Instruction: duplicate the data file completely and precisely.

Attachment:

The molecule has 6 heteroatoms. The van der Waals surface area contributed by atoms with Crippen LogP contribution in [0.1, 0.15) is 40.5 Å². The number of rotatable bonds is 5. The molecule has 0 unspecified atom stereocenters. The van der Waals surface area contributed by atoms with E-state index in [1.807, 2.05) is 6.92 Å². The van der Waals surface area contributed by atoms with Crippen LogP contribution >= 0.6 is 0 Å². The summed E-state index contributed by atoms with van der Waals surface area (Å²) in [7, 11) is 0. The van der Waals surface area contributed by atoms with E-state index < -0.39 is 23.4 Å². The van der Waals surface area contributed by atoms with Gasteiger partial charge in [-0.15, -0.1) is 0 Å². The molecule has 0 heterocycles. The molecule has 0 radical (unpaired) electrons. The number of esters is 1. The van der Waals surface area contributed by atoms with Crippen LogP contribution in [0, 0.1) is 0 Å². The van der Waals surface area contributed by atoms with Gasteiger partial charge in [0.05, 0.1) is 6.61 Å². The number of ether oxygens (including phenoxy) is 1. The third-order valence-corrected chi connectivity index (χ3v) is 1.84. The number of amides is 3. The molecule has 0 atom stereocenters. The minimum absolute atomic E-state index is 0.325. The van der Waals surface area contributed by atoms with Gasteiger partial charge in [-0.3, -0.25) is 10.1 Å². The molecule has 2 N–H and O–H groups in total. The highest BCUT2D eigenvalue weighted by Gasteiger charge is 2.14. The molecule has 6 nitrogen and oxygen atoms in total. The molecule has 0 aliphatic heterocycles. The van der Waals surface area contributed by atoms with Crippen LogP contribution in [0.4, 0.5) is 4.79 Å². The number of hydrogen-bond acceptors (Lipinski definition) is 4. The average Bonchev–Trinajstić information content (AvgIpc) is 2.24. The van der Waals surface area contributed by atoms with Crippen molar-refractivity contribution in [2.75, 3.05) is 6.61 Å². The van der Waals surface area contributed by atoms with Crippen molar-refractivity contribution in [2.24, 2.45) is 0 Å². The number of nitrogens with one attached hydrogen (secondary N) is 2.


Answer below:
The molecule has 6 heteroatoms. The van der Waals surface area contributed by atoms with Crippen LogP contribution in [0.1, 0.15) is 40.5 Å². The number of rotatable bonds is 5. The molecule has 0 unspecified atom stereocenters. The van der Waals surface area contributed by atoms with E-state index in [1.807, 2.05) is 6.92 Å². The van der Waals surface area contributed by atoms with Crippen LogP contribution >= 0.6 is 0 Å². The summed E-state index contributed by atoms with van der Waals surface area (Å²) in [7, 11) is 0. The van der Waals surface area contributed by atoms with E-state index < -0.39 is 23.4 Å². The van der Waals surface area contributed by atoms with Gasteiger partial charge in [-0.15, -0.1) is 0 Å². The molecule has 0 heterocycles. The molecule has 0 radical (unpaired) electrons. The number of esters is 1. The van der Waals surface area contributed by atoms with Crippen LogP contribution in [0, 0.1) is 0 Å². The van der Waals surface area contributed by atoms with Gasteiger partial charge in [0.05, 0.1) is 6.61 Å². The number of ether oxygens (including phenoxy) is 1. The third-order valence-corrected chi connectivity index (χ3v) is 1.84. The number of amides is 3. The molecule has 0 atom stereocenters. The minimum absolute atomic E-state index is 0.325. The van der Waals surface area contributed by atoms with Gasteiger partial charge in [-0.3, -0.25) is 10.1 Å². The molecule has 2 N–H and O–H groups in total. The highest BCUT2D eigenvalue weighted by Gasteiger charge is 2.14. The molecule has 6 nitrogen and oxygen atoms in total. The molecule has 0 aliphatic heterocycles. The van der Waals surface area contributed by atoms with Crippen LogP contribution in [0.4, 0.5) is 4.79 Å². The number of hydrogen-bond acceptors (Lipinski definition) is 4. The average Bonchev–Trinajstić information content (AvgIpc) is 2.24. The van der Waals surface area contributed by atoms with Crippen molar-refractivity contribution in [2.75, 3.05) is 6.61 Å². The van der Waals surface area contributed by atoms with Crippen molar-refractivity contribution in [2.24, 2.45) is 0 Å². The number of nitrogens with one attached hydrogen (secondary N) is 2.